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High percentage inorganic arsenic content of mining impacted and nonimpacted Chinese rice

Zhu, Y.G. and Sun, G. X. and Lei, M. and Teng, M. and Liu, Y. X. and Chen, N. C. and Wang, L. H. and Carey, A. M. and Deacon, C. and Raab, A. and Meharg, A. A. and Williams, Paul (2008) High percentage inorganic arsenic content of mining impacted and nonimpacted Chinese rice. Environmental Science and Technology, 42 (13). pp. 5008-5013. ISSN 0013-936X

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Abstract

Two approaches were undertaken to characterize the arsenic (As) content of Chinese rice. First, a national market basket survey (n = 240) was conducted in provincial capitals, sourcing grain from China's premier rice production areas. Second, to reflect rural diets, paddy rice (n = 195) directly from farmers fields were collected from three regions in Hunan, a key rice producing province located in southern China. Two of the sites were within mining and smeltery districts, and the third was devoid of large-scale metal processing industries. Arsenic levels were determined in all the samples while a subset (n = 33) were characterized for As species, using a new simple and rapid extraction method suitable for use with Hamilton PRP-X100 anion exchange columns and HPLC-ICP-MS. The vast majority (85%) of the market rice grains possessed total As levels < 150 ng g(-1). The rice collected from mine-impacted regions, however, were found to be highly enriched in As, reaching concentrations of up to 624 ng g(-1). Inorganic As (As(i)) was the predominant species detected in all of the speciated grain, with As(i) levels in some samples exceeding 300 ng g(-1). The As(i) concentration in polished and unpolished Chinese rice was successfully predicted from total As levels. The mean baseline concentrations for As(i) in Chinese market rice based on this survey were estimated to be 96 ng g(-1) while levels in mine-impacted areas were higher with ca. 50% of the rice in one region predicted to fail the national standard.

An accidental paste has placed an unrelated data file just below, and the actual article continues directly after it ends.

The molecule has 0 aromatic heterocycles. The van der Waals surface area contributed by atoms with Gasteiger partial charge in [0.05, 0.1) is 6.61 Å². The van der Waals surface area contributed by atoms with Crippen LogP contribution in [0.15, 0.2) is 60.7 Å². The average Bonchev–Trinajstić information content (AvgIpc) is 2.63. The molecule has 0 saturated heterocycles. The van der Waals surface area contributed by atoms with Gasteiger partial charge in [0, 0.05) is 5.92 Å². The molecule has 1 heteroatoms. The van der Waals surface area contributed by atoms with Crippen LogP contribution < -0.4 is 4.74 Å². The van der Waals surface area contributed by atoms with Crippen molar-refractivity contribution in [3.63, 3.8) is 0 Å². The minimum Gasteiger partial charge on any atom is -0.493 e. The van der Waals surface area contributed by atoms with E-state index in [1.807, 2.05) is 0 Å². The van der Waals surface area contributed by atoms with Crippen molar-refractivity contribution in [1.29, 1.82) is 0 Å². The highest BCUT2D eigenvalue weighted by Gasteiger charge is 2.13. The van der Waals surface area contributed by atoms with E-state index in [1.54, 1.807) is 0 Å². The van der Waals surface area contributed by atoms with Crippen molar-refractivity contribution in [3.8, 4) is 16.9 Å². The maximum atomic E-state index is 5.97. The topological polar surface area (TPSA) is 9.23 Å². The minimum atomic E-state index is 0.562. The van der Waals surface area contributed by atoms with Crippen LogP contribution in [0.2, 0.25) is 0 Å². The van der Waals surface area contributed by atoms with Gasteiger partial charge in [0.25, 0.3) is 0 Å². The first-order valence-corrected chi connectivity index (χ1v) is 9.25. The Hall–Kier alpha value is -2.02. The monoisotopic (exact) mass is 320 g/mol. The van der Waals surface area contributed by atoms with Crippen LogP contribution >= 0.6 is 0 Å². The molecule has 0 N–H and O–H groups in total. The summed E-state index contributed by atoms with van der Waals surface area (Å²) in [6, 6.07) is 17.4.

Item Type: Article
Journal or Publication Title: Environmental Science and Technology
Additional Information: corresponding author
Subjects: G Geography. Anthropology. Recreation > GE Environmental Sciences
Departments: Faculty of Science and Technology > Lancaster Environment Centre
ID Code: 53844
Deposited By: ep_importer_pure
Deposited On: 27 Apr 2012 14:27
Refereed?: Yes
Published?: Published
Last Modified: 09 Apr 2014 23:23
Identification Number:
URI: http://eprints.lancs.ac.uk/id/eprint/53844

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